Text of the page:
Knox County Democrats planned to have a rally at their headquarters at 311 Morgan St., which Wasserman Schultz was to attend before the fundraiser, but Cameron Brooks, party chairman, said he was notified Wednesday she would not be at the public event.

“When the head of the Democratic Party comes to our community it is my belief that they should be accessible to everyone, not just those with the means to give money. I am extremely disappointed that her appearance at our rally was canceled,” Brooks said.

…Wasserman Schultz is getting flak nationally, particularly from the supporters of Vermont Sen. Bernie Sanders for president, for her handling of some campaign issues. There is talk of possibly replacing her before the Democratic National Convention in July in Philadelphia. Politico reported Sanders recently endorsed her opponent in the Democratic primary in Florida, Tim Canova.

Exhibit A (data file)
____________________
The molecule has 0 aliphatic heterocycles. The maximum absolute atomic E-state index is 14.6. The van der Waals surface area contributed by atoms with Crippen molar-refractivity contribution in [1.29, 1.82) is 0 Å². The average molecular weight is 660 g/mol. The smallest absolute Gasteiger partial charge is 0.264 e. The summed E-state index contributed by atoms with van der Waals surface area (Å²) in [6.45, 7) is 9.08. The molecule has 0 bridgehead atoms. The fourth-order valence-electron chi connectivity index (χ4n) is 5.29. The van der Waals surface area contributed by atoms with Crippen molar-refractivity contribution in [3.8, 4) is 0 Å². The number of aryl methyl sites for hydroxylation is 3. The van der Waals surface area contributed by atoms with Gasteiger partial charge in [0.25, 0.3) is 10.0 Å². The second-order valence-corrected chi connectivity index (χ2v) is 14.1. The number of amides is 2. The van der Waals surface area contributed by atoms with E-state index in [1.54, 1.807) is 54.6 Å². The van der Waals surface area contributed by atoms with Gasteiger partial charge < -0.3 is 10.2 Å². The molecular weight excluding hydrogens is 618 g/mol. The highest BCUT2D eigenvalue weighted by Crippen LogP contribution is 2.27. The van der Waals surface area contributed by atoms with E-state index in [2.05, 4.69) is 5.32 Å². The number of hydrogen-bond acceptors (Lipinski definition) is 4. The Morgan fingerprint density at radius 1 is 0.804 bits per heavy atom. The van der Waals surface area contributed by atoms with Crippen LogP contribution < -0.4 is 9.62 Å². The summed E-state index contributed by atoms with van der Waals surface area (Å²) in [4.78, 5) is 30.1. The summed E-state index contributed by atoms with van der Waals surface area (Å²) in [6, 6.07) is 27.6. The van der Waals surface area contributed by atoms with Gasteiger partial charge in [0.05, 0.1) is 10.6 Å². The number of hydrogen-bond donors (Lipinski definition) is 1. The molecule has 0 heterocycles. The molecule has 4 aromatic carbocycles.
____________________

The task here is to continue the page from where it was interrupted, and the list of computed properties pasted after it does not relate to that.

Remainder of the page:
Note: The referenced Politico story is HERE. A recent story from The Hill on Democrats pushing for Schultz to quit is HERE.

Knox mayor: Haslam broke promise on mental health funding

Excerpt from a Betty Bean column on Knox County Mayor Tim Burchett’s dispute with Gov. Bill Haslam, who the former state senator says had indicated the state would help with funding for a behavioral health urgent care unit (formerly known as the safety center).

Knox County put $1 million aside for the facility several years ago, plus another $200,000 in this year’s budget. Mayor Madeline Rogero has set aside $200,000. That won’t be enough, but Burchett vowed to find the money and dismissed the explanation he was given for the administration’s decision.

“I was misled about that, and I’m very put out about it. I was told, ‘Mental health is a local issue.’ Well, dadgummit, then, why do we have a Department of Mental Health in the state of Tennessee?”

He said the largest mental health hospitals in the state are the Shelby County, Davidson County and Knox County jails, and didn’t dodge the question of whether denial of state funds amounts to a broken promise by Gov. Bill Haslam: